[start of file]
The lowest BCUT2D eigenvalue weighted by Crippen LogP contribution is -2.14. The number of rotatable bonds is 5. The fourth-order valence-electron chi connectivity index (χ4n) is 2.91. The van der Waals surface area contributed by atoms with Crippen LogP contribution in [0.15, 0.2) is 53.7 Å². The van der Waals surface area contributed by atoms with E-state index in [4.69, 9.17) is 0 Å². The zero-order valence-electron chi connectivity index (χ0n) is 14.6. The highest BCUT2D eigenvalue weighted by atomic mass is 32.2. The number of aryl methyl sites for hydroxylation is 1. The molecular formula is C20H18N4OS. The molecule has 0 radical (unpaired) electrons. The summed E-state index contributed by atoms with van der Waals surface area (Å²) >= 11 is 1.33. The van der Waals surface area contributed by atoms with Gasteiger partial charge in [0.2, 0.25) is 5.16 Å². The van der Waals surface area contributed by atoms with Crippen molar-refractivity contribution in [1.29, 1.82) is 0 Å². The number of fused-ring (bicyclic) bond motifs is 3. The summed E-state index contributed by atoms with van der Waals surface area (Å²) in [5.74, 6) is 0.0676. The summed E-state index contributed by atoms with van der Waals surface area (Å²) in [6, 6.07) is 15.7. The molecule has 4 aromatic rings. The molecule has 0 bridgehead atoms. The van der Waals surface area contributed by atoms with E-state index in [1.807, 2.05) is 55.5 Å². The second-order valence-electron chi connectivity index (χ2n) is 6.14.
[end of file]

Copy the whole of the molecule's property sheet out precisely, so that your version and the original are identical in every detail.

The lowest BCUT2D eigenvalue weighted by Crippen LogP contribution is -2.14. The number of rotatable bonds is 5. The fourth-order valence-electron chi connectivity index (χ4n) is 2.91. The van der Waals surface area contributed by atoms with Crippen LogP contribution in [0.15, 0.2) is 53.7 Å². The van der Waals surface area contributed by atoms with E-state index in [4.69, 9.17) is 0 Å². The zero-order valence-electron chi connectivity index (χ0n) is 14.6. The highest BCUT2D eigenvalue weighted by atomic mass is 32.2. The number of aryl methyl sites for hydroxylation is 1. The molecular formula is C20H18N4OS. The molecule has 0 radical (unpaired) electrons. The summed E-state index contributed by atoms with van der Waals surface area (Å²) >= 11 is 1.33. The van der Waals surface area contributed by atoms with Gasteiger partial charge in [0.2, 0.25) is 5.16 Å². The van der Waals surface area contributed by atoms with Crippen molar-refractivity contribution in [1.29, 1.82) is 0 Å². The number of fused-ring (bicyclic) bond motifs is 3. The summed E-state index contributed by atoms with van der Waals surface area (Å²) in [5.74, 6) is 0.0676. The summed E-state index contributed by atoms with van der Waals surface area (Å²) in [6, 6.07) is 15.7. The molecule has 4 aromatic rings. The molecule has 0 bridgehead atoms. The van der Waals surface area contributed by atoms with E-state index in [1.807, 2.05) is 55.5 Å². The second-order valence-electron chi connectivity index (χ2n) is 6.14.